Tuesday, December 10, 2013

Saving General Yang: Seven Brothers vs. the Khitan Army

The story of the Yang Family Generals and their noble sacrifices has been told on film before, including twice by the Shaw Brothers. Still, Ronny Yu finds and his co-screenwriters, Edmund Wong and Scarlett Liu, give it a fresh twist and an English title obviously intended to evoke Spielberg’s post-D-Day blockbuster. They certainly have plenty of tragedy and bloody warfighting to work with.  Death comes swiftly but the stain of dishonor is eternal in Yu’s Saving General Yang (trailer here), which releases today on DVD and BluRay from Well Go USA.

Nobody is more celebrated throughout the Song Dynasty for keeping the Khitan at bay than General Yang Ye. That also means he has made plenty of enemies, the fiercest being Yelü Yuan, the Khitan commander, who blames Yang for his father’s death in battle.  However, Yang’s more politically astute rival Lord Pan poses a greater snake-in-the-grass danger.  Despite Yang’s proved military leadership, the emperor appoints Pan as supreme commander of the Imperial Army, essentially demoting Yang to frontline general.  He will regret that decision.

Of course, the first chance Pan gets, he retreats, leaving General Yang in the lurch.  Rather than moving in for the kill, Yelü allows the wounded Yang to regroup on Wolf Mountain, fully expecting the Yang Brothers will try to rescue their besieged father. It is not just war for him, it is personal.

Obviously, the Yang clan is in for a lot of mourning, but at least the brothers die spectacular deaths.  Yu and action Stephen Tung Wai know how to stage a battle scene, emphasizing brutal realism instead of super human heroics.  These might be some of the roughest, least exaggerated action sequences you will see in a year of wuxia films. On the other hand, when it comes to romance, Saving largely punts.  At the least we briefly meet Ady Ang as Princess Chai, who definitely seems like the sort of Imperial royalty you would consider taking home to meet your parents. (Unfortunately, both Yang and Pan have a son who had that same idea, which is how most of this trouble starts in the first place.)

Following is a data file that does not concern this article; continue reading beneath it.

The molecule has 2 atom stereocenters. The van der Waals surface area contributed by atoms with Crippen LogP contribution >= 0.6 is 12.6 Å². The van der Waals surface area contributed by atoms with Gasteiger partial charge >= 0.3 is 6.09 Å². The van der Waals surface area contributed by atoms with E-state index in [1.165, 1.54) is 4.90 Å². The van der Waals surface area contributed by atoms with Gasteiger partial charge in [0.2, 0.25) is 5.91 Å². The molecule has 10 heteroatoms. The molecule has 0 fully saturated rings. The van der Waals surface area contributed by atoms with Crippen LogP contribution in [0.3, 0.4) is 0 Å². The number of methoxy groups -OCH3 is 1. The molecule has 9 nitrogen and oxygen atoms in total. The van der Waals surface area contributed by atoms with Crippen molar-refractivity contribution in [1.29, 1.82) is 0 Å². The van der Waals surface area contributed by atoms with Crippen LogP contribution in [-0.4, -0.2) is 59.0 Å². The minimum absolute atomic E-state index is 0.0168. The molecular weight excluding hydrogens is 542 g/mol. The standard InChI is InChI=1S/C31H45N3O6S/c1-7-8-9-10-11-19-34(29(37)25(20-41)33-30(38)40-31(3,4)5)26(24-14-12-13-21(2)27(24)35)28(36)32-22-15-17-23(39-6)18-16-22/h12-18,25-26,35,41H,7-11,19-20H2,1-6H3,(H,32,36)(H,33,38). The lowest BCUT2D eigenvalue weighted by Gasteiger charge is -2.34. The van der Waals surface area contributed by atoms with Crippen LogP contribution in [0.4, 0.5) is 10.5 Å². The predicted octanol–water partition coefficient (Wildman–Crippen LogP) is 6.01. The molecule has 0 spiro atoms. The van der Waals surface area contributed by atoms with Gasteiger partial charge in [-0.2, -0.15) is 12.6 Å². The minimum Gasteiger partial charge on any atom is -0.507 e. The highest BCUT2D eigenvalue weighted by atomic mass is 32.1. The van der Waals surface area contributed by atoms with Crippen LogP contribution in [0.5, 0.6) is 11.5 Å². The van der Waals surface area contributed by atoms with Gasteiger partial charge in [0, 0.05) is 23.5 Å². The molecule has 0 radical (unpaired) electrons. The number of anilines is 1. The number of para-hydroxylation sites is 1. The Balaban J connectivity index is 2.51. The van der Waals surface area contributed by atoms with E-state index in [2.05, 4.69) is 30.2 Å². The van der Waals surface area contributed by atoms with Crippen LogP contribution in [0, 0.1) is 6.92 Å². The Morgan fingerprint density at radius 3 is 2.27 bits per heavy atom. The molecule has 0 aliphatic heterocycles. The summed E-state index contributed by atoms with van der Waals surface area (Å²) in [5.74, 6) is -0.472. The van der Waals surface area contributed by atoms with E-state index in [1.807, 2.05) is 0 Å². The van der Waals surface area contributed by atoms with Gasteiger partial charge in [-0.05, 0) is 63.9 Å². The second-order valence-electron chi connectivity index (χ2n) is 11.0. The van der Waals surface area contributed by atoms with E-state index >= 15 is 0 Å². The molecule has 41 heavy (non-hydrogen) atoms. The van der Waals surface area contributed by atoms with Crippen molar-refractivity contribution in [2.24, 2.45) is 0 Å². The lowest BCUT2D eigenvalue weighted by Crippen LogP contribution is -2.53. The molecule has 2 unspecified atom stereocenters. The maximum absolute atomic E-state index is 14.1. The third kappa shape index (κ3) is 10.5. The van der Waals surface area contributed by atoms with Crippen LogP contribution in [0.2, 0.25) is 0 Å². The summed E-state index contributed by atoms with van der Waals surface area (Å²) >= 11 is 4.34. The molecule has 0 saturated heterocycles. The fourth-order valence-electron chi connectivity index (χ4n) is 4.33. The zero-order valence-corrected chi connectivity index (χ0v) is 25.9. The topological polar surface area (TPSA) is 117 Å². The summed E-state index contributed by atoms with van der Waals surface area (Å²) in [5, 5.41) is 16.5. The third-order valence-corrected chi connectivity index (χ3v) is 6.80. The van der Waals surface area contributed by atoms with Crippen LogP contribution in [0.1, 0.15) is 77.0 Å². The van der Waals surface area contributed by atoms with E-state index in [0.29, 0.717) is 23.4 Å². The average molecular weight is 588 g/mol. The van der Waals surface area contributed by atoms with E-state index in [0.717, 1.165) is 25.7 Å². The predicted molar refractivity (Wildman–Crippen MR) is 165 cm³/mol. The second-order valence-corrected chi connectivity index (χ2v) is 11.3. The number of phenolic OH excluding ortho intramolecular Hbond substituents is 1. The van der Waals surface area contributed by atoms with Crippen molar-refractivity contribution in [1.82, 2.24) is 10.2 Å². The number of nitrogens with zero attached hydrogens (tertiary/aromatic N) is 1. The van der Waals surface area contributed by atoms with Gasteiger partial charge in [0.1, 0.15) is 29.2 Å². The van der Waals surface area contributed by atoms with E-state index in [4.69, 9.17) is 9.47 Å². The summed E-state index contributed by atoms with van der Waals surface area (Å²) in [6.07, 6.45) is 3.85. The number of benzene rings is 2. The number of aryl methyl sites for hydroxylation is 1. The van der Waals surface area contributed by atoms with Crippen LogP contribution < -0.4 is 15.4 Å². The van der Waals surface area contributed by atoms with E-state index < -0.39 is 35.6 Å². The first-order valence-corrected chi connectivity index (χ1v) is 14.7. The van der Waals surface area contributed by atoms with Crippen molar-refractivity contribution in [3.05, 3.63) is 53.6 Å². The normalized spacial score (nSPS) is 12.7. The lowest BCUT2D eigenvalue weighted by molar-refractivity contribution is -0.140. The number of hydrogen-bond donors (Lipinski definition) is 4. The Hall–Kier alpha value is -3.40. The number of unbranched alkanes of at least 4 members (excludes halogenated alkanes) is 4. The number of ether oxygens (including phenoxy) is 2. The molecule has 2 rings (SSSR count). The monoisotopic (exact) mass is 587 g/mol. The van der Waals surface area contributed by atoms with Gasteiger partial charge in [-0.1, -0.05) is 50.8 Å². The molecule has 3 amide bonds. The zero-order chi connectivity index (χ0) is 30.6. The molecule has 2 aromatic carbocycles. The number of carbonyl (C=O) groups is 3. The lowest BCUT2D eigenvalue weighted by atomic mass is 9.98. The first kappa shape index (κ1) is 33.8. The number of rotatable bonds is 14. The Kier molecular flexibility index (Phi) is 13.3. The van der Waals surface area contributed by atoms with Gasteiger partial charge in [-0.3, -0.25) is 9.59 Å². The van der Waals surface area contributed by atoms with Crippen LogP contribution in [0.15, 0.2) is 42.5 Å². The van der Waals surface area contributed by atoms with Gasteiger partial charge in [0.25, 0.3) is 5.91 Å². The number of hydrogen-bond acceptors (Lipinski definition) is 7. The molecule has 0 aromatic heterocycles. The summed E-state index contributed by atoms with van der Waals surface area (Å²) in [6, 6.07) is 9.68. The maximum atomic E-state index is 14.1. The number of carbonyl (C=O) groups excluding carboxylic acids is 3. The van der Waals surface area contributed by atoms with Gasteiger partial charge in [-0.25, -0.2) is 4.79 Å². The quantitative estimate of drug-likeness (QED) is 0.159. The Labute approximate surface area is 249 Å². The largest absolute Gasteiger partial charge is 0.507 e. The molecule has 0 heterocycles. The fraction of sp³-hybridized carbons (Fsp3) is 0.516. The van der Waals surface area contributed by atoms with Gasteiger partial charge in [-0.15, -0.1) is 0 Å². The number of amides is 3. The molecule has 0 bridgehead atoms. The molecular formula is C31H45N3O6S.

As the titular general, veteran HK actor Adam Cheng is aces at projecting a commanding presence.  Likewise, Young & Dangerous franchise alumnus Ekin Cheng is appropriately steely as the first Yang son, Yang Yanping.  However, numbers two through seven are largely indistinguishable from each other.  All we really know about Vic Chou’s Yang Sanlang (#3) is his prowess with bow-and-arrow, but frankly that’s good enough, considering his role in a massive third act archery duel with Yelü’s chief lieutenant.

Saving’s big battle set pieces are quite impressive, with set designer Kenneth Mak and cinematographer Chan Chi-ying crafting a first class period production with epic sweep and down-and-dirty grit. If you like hot-blooded war films circa 986 AD, this one delivers.  Just don’t ask for any extraneous characterization or whatnot.  Recommended as red meat for genre fans, especially those who appreciate the enduring story of the honorable Yangs, Saving General Yang is now available for home viewing from Well Go USA.